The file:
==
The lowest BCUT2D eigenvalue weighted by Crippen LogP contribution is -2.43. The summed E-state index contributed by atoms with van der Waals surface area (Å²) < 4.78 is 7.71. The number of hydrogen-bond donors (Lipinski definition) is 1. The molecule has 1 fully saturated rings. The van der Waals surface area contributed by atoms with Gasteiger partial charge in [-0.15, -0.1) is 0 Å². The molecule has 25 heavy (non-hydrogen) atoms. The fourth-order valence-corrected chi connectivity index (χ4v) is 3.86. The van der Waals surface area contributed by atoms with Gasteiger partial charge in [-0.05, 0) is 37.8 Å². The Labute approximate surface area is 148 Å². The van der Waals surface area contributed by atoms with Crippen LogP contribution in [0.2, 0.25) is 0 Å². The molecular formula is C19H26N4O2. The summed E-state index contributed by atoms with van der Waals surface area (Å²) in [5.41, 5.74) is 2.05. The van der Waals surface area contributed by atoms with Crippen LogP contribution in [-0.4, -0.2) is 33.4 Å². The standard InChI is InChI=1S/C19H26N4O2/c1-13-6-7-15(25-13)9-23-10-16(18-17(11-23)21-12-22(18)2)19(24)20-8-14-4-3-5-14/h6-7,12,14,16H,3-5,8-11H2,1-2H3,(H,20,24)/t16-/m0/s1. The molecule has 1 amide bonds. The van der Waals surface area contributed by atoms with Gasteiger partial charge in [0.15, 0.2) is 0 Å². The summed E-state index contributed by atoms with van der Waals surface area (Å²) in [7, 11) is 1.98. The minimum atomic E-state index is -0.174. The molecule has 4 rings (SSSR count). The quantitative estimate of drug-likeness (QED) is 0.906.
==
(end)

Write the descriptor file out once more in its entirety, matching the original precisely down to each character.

The lowest BCUT2D eigenvalue weighted by Crippen LogP contribution is -2.43. The summed E-state index contributed by atoms with van der Waals surface area (Å²) < 4.78 is 7.71. The number of hydrogen-bond donors (Lipinski definition) is 1. The molecule has 1 fully saturated rings. The van der Waals surface area contributed by atoms with Gasteiger partial charge in [-0.15, -0.1) is 0 Å². The molecule has 25 heavy (non-hydrogen) atoms. The fourth-order valence-corrected chi connectivity index (χ4v) is 3.86. The van der Waals surface area contributed by atoms with Gasteiger partial charge in [-0.05, 0) is 37.8 Å². The Labute approximate surface area is 148 Å². The van der Waals surface area contributed by atoms with Crippen LogP contribution in [0.2, 0.25) is 0 Å². The molecular formula is C19H26N4O2. The summed E-state index contributed by atoms with van der Waals surface area (Å²) in [5.41, 5.74) is 2.05. The van der Waals surface area contributed by atoms with Crippen LogP contribution in [-0.4, -0.2) is 33.4 Å². The standard InChI is InChI=1S/C19H26N4O2/c1-13-6-7-15(25-13)9-23-10-16(18-17(11-23)21-12-22(18)2)19(24)20-8-14-4-3-5-14/h6-7,12,14,16H,3-5,8-11H2,1-2H3,(H,20,24)/t16-/m0/s1. The molecule has 1 amide bonds. The van der Waals surface area contributed by atoms with Gasteiger partial charge in [0.15, 0.2) is 0 Å². The summed E-state index contributed by atoms with van der Waals surface area (Å²) in [7, 11) is 1.98. The minimum atomic E-state index is -0.174. The molecule has 4 rings (SSSR count). The quantitative estimate of drug-likeness (QED) is 0.906.